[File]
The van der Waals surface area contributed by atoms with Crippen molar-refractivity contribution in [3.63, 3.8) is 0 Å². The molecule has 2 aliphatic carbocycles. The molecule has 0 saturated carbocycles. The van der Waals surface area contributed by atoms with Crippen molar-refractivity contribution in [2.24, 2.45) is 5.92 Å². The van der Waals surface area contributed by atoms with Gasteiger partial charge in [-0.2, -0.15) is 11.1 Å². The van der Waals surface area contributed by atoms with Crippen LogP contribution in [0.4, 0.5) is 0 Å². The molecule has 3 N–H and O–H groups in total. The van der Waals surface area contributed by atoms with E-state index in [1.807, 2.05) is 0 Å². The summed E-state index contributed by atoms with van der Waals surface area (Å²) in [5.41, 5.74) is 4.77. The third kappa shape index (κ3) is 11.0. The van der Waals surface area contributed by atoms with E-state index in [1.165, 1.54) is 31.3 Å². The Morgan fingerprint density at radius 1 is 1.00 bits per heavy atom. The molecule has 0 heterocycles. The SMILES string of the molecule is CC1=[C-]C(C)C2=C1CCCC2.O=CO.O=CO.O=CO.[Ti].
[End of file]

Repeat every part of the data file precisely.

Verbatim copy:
The van der Waals surface area contributed by atoms with Crippen molar-refractivity contribution in [3.63, 3.8) is 0 Å². The molecule has 2 aliphatic carbocycles. The molecule has 0 saturated carbocycles. The van der Waals surface area contributed by atoms with Crippen molar-refractivity contribution in [2.24, 2.45) is 5.92 Å². The van der Waals surface area contributed by atoms with Gasteiger partial charge in [-0.2, -0.15) is 11.1 Å². The van der Waals surface area contributed by atoms with Crippen LogP contribution in [0.4, 0.5) is 0 Å². The molecule has 3 N–H and O–H groups in total. The van der Waals surface area contributed by atoms with E-state index in [1.807, 2.05) is 0 Å². The summed E-state index contributed by atoms with van der Waals surface area (Å²) in [5.41, 5.74) is 4.77. The third kappa shape index (κ3) is 11.0. The van der Waals surface area contributed by atoms with E-state index in [1.165, 1.54) is 31.3 Å². The Morgan fingerprint density at radius 1 is 1.00 bits per heavy atom. The molecule has 0 heterocycles. The SMILES string of the molecule is CC1=[C-]C(C)C2=C1CCCC2.O=CO.O=CO.O=CO.[Ti].